Toilet paper shortages? Seriously?
I was stunned when I read news of how this bathroom essential was flying off shelves — and leaving them bare — around the world, all due to fears about the coronavirus.
I found it rather bizarre because here in China, we never saw toilet paper selling out in our supermarket. And apparently I’m not the only one puzzled, since news articles have surfaced on this subject, such as Why are people stockpiling toilet paper?
Still, the coronavirus has led to some unusual pressure on supplies that I never had to virtually elbow my fellow shoppers over.
Witness, for example, how in the past couple of weeks my favorite brand of bread flour, Xinliang, the best-seller in the online supermarket, has consistently been out of stock. I’ve been purchasing it for over a year and this is the first time this has happened.
And we’re not talking about just one type of Xinliang bread flour. Every single darned variety — white flour for bread, whole wheat flour, cake flour — in every single size — from 5 kilograms right down to 500 grams — is unavailable.
The online flagship store for Xinliang on Alibaba’s Tmall provided even less reassurance. While they were selling all my must-have varieties of bread flour, they came with a rather painful asterisk — that the store could ship them out as late as early April. Early April!
Now, granted, the online supermarket has other brands of bread flour on sale — but I’m stubborn. I really, really like Xinliang, right down to the adorable English words “Pure bread flour” printed on the front of its white bread flour packages.
Why has Xinliang been selling like hot jiaozi dumplings? Well, some recent coronavirus-inspired trends might offer some clues.
Last month, I wrote about how spending more time at home inspired me to get more creative in the kitchen, as I prepared more foods from scratch — including home-baked bread (thank you, bread machine!) — and expanded my repertoire, even creating my own homemade hummus.
The problem? Everyone else was steaming up their own kitchen cooking for themselves — and lots of them wanted bread too, by the looks of news reports. Consider this detail in the article Sales of cooking goods soar on online platforms (emphasis mine):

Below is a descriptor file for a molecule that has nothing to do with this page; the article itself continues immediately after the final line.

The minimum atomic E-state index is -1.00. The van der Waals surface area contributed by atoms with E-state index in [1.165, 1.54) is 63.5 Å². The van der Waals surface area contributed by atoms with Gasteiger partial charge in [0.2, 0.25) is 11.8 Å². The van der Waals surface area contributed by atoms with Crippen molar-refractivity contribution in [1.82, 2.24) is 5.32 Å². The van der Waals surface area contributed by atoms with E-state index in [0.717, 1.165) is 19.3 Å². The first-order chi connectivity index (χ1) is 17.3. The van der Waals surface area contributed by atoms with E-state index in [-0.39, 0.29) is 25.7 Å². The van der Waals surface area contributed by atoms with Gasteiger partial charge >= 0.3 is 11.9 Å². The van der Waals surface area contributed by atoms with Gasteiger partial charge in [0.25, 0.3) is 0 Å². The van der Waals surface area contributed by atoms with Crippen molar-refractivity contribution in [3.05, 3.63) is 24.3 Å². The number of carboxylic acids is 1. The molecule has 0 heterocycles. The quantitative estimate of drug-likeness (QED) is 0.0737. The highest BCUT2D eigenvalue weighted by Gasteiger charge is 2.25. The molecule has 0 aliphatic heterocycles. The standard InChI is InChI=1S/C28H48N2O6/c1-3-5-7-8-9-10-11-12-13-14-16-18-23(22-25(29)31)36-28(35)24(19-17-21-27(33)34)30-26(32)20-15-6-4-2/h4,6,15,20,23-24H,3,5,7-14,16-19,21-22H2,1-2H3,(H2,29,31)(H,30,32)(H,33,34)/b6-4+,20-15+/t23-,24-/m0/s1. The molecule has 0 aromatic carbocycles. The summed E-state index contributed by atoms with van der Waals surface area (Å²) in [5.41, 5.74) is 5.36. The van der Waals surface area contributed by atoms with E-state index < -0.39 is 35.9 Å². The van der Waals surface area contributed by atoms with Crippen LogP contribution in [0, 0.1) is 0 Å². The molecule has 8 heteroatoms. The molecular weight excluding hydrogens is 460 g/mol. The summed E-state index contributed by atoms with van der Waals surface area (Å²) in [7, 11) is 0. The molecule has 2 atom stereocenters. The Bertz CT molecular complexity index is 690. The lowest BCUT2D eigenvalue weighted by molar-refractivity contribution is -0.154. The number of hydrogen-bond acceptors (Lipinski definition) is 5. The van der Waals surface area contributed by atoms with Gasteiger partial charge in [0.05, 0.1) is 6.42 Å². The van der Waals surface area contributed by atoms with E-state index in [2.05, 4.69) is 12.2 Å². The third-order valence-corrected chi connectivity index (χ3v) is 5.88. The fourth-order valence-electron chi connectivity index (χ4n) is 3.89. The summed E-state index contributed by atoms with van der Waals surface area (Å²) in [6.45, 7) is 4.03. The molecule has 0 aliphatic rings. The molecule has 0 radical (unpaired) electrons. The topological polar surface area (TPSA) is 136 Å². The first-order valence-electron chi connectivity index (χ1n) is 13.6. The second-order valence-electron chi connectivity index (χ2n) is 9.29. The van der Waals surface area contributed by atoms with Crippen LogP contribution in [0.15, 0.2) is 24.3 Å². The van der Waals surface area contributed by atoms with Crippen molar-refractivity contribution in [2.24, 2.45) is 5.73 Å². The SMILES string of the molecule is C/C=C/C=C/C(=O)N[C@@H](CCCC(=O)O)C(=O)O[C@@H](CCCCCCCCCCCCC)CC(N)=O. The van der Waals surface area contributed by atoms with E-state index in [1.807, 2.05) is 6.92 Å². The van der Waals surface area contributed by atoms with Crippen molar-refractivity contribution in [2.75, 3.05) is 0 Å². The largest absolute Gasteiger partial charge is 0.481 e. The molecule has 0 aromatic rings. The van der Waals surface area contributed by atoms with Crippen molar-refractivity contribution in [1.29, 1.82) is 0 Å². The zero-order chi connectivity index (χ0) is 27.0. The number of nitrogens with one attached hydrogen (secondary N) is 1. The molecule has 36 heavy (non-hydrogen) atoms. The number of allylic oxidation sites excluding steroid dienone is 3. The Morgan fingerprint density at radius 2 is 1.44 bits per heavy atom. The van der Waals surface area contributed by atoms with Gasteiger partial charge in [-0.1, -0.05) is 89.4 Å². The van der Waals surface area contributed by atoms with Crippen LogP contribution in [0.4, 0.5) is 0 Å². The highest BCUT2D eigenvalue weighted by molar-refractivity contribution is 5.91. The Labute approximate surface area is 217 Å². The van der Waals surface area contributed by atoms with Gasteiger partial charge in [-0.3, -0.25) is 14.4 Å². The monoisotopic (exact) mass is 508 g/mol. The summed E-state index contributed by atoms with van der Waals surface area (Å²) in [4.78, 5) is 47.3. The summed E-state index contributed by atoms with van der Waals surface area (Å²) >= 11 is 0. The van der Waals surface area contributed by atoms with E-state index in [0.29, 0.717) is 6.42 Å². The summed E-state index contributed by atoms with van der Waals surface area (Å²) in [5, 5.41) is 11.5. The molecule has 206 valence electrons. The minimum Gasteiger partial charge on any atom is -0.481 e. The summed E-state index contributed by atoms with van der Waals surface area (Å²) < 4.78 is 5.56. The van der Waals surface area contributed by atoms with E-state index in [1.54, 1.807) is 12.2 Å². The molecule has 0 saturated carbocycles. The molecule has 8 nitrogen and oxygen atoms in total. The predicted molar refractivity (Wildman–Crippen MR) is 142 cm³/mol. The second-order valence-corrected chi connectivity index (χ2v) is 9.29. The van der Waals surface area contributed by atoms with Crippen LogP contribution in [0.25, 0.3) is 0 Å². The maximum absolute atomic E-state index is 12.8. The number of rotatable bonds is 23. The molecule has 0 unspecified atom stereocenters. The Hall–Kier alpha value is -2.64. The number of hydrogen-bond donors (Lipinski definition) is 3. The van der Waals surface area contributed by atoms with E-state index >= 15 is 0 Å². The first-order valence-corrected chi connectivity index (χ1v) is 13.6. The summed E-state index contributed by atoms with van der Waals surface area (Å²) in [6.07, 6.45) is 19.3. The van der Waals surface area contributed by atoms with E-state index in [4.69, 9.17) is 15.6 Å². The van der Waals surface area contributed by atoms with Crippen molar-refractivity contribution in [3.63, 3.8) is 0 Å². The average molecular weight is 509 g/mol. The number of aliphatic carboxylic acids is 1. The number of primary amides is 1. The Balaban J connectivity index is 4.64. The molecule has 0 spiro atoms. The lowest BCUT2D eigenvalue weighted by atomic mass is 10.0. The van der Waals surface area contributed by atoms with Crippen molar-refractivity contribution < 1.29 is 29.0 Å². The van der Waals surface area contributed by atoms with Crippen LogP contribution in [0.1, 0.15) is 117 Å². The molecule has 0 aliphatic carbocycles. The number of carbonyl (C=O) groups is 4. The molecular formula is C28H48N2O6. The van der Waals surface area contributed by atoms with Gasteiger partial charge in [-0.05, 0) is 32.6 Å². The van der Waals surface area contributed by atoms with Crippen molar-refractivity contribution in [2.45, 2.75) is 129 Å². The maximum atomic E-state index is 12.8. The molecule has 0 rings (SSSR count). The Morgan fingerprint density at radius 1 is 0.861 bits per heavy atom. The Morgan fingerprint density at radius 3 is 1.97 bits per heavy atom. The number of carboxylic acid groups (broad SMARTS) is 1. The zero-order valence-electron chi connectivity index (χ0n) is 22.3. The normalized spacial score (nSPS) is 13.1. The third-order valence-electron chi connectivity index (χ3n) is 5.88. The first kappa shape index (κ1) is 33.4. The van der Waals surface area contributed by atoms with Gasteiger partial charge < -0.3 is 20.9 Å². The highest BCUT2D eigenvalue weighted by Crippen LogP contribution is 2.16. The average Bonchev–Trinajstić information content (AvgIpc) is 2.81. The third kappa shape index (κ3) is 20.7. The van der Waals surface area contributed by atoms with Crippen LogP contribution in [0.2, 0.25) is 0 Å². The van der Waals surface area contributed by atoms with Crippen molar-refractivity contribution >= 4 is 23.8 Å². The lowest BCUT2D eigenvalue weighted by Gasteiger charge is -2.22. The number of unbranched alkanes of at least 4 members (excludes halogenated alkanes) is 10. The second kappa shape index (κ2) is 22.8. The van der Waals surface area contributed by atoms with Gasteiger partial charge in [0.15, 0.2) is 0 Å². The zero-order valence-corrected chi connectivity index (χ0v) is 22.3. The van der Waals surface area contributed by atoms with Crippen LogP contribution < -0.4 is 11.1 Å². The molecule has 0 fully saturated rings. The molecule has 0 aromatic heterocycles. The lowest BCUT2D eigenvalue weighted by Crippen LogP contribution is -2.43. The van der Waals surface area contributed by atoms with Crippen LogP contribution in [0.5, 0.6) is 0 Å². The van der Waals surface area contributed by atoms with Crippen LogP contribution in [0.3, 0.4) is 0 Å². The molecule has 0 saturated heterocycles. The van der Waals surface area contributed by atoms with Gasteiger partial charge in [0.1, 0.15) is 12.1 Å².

Sales of yeast, a necessity for making bread and pastries, soared by nearly 40 times while dumpling wrappers were sold seven times more than before. Seasonings were a hot item, with over 3.93 million onions, pieces of ginger and heads of garlic sold.
Data from Tmall International also showed that a UK multifunctional boiler, a Japanese sandwich maker as well as bread makers saw their sales soar 400 percent in its platform during the past one month.
So if more shoppers have been snapping up yeast and bread makers, then it’s no wonder my precious Xinliang bread flour has been missing in action in the online supermarket.
I keep waiting and hoping for it to reappear on the virtual shelves, checking every single week for signs of its re-emergence. But so far, no luck.
Meanwhile, I’ve observed shoppers moving on to a new brand of bread flour, touting how everyone in those Tik-Tok cooking videos uses it and posting their photos of bread hot out of the machine. It offered some reassurance, at least, that shifting to a new brand wouldn’t somehow lead to lackluster loaves.
But since I still have at least 3 kilograms of Xinliang bread flour left over — and a perhaps somewhat irrational attachment to the brand — I’m willing to wait a little longer.
However, if you’re one of the poor souls facing toilet paper shortages, waiting a little longer, depending on how many rolls you have left, might literally bite you in the bum.
Have you been seeing any unusual shortages in your area because of the coronavirus? Sound off in the comments.
P.S.: If this post inspired you to bake some more bread, consider heading over to When West Dates East for a delectable recipe for Shaker bread. And please, do your other fellow bakers a favor and leave some bread flour for the next person!